Kids remain the heart of Intersect Arts Center after $3 million renovation
St. Louis artist Sarah Bernhardt had no idea she’d be teaching children when she first moved into her Gravois Park studio. But that changed after a rock sailed through her window and she invited a teenager with a good throwing arm to come inside for an art project.
That was five years ago, in the early days of her Intersect Arts Center, 3636 Texas Ave. A $3 million renovation recently transformed the center, but the commitment to free art classes for local kids remains a cornerstone.
"I think we have about 120 students in the program right now,” Bernhardt said. “It’s just really grown over the years.”
'What’s going on here?’
The center is part of the Holy Cross Lutheran Church. Bernhardt is married to the pastor, the Rev. Robert Bernhardt. That paved the way for her to open her studio there in 2013.
It wasn’t long afterward that the rock shattered her window, and Bernhardt urged the young man to come in.
"[He asked me]‘What are you doing? Is this a school? What’s going on here?’” Bernhardt said. “So we cleaned up the glass and then ended up working on a mosaic project together.”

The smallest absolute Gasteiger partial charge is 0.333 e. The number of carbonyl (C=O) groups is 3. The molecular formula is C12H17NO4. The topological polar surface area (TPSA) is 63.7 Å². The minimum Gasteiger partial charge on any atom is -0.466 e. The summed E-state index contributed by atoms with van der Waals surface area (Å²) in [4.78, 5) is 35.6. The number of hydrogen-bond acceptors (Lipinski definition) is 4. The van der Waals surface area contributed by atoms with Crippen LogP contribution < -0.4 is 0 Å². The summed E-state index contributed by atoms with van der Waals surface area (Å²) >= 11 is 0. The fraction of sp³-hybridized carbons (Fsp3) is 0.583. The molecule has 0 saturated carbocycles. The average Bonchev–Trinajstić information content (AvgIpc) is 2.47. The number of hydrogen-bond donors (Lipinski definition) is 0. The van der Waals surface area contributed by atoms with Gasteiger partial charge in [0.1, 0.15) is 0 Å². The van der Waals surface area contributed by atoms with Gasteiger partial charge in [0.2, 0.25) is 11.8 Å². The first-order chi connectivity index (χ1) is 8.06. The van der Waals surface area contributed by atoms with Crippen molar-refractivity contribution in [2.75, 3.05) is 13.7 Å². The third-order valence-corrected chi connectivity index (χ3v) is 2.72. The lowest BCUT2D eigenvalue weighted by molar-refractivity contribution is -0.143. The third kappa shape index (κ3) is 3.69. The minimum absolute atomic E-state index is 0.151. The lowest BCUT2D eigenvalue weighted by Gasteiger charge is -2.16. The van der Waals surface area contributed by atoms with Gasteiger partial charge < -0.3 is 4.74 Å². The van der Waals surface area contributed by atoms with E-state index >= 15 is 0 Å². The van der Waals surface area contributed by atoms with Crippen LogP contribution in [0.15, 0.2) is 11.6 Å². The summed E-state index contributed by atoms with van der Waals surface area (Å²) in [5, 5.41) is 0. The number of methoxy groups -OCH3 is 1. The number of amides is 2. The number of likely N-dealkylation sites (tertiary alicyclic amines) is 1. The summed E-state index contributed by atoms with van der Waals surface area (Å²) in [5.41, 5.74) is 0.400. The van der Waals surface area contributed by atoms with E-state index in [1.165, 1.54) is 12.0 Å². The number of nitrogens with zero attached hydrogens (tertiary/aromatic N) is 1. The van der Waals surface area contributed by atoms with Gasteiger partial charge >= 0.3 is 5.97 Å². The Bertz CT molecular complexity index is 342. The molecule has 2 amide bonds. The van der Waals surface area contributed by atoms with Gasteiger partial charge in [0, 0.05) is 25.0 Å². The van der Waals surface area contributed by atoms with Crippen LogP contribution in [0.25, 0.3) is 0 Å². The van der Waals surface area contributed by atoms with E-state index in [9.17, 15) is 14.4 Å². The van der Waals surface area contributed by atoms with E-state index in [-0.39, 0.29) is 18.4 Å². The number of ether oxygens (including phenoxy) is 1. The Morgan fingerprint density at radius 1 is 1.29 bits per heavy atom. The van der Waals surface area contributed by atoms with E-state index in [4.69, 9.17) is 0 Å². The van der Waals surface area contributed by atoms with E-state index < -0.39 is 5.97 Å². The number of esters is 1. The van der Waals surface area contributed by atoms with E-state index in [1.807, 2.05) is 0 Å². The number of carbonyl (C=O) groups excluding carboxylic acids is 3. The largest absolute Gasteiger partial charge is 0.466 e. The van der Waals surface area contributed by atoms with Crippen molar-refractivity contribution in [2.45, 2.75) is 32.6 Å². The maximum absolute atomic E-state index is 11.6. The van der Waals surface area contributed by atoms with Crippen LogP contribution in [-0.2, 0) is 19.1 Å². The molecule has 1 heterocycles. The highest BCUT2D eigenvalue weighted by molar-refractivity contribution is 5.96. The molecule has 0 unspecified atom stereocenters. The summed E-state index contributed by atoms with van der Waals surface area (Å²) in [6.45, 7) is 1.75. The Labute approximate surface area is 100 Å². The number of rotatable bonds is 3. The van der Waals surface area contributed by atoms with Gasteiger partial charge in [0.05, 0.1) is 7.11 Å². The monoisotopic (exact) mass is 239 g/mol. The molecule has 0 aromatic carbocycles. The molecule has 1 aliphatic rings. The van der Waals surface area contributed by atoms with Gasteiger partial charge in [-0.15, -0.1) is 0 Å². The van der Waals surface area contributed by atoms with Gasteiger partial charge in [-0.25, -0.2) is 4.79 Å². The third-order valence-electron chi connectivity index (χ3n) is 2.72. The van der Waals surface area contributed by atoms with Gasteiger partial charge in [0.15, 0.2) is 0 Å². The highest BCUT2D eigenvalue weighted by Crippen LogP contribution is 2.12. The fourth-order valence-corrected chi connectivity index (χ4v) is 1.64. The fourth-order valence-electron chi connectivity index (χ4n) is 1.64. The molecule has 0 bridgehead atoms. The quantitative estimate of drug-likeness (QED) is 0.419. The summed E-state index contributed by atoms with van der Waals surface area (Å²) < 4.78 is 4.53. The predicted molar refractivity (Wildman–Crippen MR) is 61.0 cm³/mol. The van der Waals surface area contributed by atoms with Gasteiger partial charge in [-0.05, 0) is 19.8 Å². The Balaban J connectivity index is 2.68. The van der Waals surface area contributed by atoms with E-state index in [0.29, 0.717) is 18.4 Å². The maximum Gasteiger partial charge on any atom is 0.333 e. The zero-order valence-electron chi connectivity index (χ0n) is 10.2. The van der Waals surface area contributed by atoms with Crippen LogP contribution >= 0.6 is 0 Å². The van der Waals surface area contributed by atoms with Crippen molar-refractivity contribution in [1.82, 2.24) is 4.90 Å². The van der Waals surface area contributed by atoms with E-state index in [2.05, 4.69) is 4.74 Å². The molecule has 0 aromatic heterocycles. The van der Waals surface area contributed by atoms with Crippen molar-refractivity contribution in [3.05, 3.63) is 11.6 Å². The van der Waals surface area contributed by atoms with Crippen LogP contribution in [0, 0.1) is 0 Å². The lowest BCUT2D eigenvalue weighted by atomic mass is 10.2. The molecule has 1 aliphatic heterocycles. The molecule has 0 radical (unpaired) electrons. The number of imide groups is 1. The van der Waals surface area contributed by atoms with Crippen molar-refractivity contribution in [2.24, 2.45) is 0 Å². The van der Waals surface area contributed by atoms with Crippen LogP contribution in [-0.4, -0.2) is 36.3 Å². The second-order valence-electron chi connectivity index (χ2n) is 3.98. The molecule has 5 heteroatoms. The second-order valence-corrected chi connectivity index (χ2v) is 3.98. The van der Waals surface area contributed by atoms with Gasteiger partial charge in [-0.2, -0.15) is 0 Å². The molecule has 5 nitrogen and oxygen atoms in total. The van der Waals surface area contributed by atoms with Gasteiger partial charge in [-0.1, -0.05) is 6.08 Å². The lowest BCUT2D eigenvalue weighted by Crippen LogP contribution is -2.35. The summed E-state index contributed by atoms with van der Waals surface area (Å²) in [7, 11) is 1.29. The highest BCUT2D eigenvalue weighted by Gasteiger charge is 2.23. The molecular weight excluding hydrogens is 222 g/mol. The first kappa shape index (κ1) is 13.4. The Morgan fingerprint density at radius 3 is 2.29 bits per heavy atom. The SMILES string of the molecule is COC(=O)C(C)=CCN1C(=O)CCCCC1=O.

The project included shards from her broken window.
"When you’re coming from an art background, that’s the things you think about … using the materials around us to make meaning,” she said.
Bernhardt applied for grants to expand her offerings to local children, and rented studios to 10 working artists.
Last year, the church collaborated with several other groups to transform the center’s original building into an Eagle College Preparatory School and renovate another church building for the center’s use, at a combined cost of $6 million. Partners include the school, the Lutheran Development Group and RISE community development organization.
The center gained 14 more artist studios, a dance studio, music recording studio, a commercial kitchen and 4,000 square-foot gallery. Its first exhibition, Dave Moore's “Ebb/Flow: Artists of St. Louis” opened Feb. 3. Bernhardt expects to hold 10 exhibitions every year.
The church covers the center’s rent. The studios are all occupied, with rents starting at $200 per month. Another option for artists is to pay $35 a month to come in and use equipment for projects including ceramics and woodworking.
Bernhardt would like to expand the center’s offerings. In five years, she hopes to serve 500 kids annually. She envisions a culinary arts program and an outdoor sculpture park.
“Part of the way we've worked is to be very grassroots and kind of open-ended to responding to what the artists who come into our space want to bring in and offer,” Bernhardt said. “So we don't know exactly what the distant future looks like but we're excited to facilitate what comes our way.”
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